"I try to rationalize why he could think that it was OK to do that," she testified. "I was trying to figure out how it could better me as an athlete, 'cause that was the idea of this massage. And I couldn't figure out like how that could make sense. And I wanted to say something, but I couldn't even open my mouth to say anything."
Later in the trial, John Cottrell, vice president of counseling services for the Grand Rapids YWCA and an expert witness for the prosecution, told the jury about "tonic immobility": "a neurobiological process that essentially paralyzes the body in a defensive way so that pain is not felt and resistance isn't even possible."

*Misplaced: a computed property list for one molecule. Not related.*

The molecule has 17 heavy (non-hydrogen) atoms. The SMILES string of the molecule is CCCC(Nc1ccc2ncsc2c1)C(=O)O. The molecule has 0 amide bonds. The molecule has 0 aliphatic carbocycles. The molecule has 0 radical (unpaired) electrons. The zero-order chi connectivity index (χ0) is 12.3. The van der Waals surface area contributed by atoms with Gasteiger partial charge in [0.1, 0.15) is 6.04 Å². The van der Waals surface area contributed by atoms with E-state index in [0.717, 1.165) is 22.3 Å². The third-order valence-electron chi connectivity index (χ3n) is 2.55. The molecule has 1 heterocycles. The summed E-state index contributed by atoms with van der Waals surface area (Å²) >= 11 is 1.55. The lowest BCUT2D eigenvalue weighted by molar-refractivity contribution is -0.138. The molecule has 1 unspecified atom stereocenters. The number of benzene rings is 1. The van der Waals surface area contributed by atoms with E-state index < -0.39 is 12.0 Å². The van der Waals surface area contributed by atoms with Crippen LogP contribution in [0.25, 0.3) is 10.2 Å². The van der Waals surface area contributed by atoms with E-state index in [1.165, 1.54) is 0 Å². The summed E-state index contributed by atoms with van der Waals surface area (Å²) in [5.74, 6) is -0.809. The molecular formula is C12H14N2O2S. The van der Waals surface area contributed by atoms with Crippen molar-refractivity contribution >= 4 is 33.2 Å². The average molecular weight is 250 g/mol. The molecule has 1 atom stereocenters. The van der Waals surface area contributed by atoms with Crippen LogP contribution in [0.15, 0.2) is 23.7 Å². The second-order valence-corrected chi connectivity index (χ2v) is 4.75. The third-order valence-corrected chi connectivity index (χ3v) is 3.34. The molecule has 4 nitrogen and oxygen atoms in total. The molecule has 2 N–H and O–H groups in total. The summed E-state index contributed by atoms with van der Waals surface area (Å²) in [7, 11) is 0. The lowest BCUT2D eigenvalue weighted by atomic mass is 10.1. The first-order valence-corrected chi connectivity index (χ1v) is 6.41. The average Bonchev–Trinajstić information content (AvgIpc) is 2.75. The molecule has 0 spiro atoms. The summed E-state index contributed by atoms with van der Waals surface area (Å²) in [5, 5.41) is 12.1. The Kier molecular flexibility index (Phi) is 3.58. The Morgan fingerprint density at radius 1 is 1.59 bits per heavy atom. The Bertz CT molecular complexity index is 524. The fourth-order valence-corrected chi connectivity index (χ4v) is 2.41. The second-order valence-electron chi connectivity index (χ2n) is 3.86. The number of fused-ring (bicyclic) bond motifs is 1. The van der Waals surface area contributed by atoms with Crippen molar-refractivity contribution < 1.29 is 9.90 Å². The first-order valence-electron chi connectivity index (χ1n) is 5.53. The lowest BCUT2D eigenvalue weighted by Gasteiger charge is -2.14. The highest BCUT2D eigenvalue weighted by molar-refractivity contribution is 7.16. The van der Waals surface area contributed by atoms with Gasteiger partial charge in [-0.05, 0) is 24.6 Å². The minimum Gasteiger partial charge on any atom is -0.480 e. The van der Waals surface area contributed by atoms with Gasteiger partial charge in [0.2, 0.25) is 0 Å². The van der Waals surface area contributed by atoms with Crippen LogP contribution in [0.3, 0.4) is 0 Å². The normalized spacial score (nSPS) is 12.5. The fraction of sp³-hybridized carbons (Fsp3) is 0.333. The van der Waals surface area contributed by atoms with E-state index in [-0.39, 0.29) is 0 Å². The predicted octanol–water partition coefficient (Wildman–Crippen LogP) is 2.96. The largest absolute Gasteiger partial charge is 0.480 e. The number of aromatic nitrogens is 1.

Child victims rarely fight back, Cottrell would say. Far more common is for children "to acquiesce, to follow instructions if instructions are given and to endure things pretty much silently."
Eventually Curtis pulled her sports bra back down, covering her. He finished massaging her shoulders, and dropped a bead of sweat on her. Then he reached down and swiped his hand over her crotch, on top of her spandex.
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